Bins strikes may return in row over ‘payments’
THE Birmingham bin strike which wreaked havoc in the city last year could return at Christmas and over the New Year.
Refuse collections in Birmingham could grind to a halt over the festive period if members of the Unite union vote to strike.
If it goes ahead, they could walk out from December 28, it has emerged.
The fresh row comes amid suggestions of alleged payments made by Birmingham City Council to refuse workers in the GMB union.
Last summer, members of the GMB union did not take part in the longrunning strikes which caused chaos for Birmingham homeowners.
Howard Beckett, assistant general secretary of the union Unite said: “It is simply astounding.
He claimed: “By making these secret payments, Birmingham City Council has effectively blacklisted Unite members for carrying out their legal right to defend their jobs last year.
“The residents of Birmingham should be aware that the last thing Unite members want to do is disrupt bin collections over Christmas,” he added.
But the GMB said it was “not party to any payments relating to not taking strike action.”
Stuart Richards, GMB senior organiser, said: “GMB remains committed to working with our colleagues from other unions in the interests of council workers.
“We believe firmly that we are much stronger when we work together. This is why, over a number of months, we have made offers to sit down and talk about any issue or concerns and this offer remains open.
“In the meantime, I can confirm GMB has stood by our members and supported them when we believed the council did not comply with its legal obligations.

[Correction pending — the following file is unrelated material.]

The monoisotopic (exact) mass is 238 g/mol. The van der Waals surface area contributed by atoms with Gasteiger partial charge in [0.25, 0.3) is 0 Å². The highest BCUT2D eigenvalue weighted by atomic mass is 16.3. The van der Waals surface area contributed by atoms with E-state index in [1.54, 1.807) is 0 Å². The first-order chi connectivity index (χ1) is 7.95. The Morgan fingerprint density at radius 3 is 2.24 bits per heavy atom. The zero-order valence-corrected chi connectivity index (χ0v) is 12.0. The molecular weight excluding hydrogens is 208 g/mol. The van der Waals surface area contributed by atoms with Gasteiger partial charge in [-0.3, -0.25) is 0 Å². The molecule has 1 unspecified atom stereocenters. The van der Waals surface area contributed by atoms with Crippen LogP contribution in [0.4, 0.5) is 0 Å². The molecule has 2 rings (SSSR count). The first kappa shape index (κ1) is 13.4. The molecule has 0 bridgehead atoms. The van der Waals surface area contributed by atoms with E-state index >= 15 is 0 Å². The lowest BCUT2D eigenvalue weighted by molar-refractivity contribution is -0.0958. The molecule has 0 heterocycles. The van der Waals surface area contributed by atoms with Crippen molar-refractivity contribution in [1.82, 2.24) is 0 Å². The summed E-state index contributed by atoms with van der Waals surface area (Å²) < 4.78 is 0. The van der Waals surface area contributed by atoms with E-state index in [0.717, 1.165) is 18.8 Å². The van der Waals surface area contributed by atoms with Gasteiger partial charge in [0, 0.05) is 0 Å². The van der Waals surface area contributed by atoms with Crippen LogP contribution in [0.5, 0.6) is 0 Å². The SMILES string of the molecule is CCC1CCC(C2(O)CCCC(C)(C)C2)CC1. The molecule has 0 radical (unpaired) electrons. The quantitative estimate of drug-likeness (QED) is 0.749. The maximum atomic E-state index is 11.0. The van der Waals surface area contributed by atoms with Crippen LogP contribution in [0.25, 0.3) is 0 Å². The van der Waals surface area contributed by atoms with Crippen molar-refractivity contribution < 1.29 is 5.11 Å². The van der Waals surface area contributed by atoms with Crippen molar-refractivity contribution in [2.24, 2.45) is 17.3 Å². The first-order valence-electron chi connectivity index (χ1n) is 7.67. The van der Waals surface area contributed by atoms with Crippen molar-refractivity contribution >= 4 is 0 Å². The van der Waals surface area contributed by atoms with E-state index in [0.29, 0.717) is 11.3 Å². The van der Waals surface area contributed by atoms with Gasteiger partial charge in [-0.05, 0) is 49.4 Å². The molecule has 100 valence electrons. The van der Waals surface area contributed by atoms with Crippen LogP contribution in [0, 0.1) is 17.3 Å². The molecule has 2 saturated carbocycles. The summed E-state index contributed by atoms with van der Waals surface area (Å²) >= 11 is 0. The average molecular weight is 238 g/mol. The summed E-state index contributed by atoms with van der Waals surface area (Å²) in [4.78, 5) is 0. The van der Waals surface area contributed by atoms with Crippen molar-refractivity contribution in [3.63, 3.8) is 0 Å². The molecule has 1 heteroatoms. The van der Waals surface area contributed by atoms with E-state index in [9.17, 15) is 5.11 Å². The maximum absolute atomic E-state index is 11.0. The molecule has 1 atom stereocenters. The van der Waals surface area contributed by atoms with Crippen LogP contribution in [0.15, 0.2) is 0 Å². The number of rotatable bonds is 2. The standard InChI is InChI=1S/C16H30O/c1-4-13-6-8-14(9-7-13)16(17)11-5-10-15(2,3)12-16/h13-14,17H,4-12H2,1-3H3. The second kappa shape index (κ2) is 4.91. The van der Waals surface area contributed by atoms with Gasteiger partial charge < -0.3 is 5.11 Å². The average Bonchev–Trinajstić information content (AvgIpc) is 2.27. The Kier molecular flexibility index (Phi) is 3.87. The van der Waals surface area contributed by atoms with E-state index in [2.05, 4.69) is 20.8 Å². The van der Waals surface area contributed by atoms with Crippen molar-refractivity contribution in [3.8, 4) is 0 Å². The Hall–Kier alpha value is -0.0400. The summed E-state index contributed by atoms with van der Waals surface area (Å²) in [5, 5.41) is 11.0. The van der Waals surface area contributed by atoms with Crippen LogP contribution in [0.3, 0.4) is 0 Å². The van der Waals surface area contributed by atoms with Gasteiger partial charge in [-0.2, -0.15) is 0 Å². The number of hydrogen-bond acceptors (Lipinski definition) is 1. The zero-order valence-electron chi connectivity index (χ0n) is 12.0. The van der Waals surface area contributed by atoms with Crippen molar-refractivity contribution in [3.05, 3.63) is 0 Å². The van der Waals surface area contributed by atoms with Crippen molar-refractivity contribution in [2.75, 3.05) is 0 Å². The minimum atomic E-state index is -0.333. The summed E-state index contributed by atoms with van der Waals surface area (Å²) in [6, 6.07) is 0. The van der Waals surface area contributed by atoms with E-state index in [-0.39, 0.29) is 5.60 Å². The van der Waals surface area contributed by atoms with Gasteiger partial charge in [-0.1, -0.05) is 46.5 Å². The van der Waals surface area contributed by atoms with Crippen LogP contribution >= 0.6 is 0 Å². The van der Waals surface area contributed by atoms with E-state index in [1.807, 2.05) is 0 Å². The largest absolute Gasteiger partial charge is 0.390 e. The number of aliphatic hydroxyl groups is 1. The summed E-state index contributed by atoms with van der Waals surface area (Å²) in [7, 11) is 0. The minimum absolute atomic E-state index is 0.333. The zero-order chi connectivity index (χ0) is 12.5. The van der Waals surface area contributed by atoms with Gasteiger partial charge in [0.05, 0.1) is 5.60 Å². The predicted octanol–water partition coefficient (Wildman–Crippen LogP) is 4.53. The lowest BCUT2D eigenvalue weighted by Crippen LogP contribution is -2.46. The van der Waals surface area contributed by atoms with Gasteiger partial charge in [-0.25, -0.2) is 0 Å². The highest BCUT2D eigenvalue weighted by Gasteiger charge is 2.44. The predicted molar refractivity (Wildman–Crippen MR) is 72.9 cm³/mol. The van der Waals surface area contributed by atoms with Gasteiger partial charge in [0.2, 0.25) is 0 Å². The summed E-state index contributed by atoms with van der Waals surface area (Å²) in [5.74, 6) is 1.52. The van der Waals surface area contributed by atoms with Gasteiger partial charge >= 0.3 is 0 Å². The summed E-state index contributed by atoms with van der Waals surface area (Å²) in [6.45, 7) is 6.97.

”However, we were not party to any payments relating to not taking strike action, and it would be inaccurate and misleading to suggest otherwise.”
Ballot papers will be sent out to Unite members tomorrow (Friday).
During the three-month dispute in the summer of 2017, mountains of rubbish were left piled up in the city’s streets.
The strike was over the council’s plans to “modernise” the rubbish collection service, which the union claimed would lead to the loss of 100 jobs. A peace deal was finally reached between the council and the unions last November.
The strikes of last year, which centred on a controversial modernisation plan, lasted for 222 days. The council said the changes would lead to a more “modern, effective and efficient waste collection service”.
The new scheme has now been introduced but the bitter dispute led to the former leader of the city council, Cllr John Clancy, resigning last September after criticism of his handling of the row.
A spokesperson for Birmingham City Council said: “We are committed to delivering the best possible services for citizens as that is what they expect and we are continuing to work to improve waste collections.”
> The bins strikes during the summer of 2017 left bags of rubbish piled high on many streets in Birmingham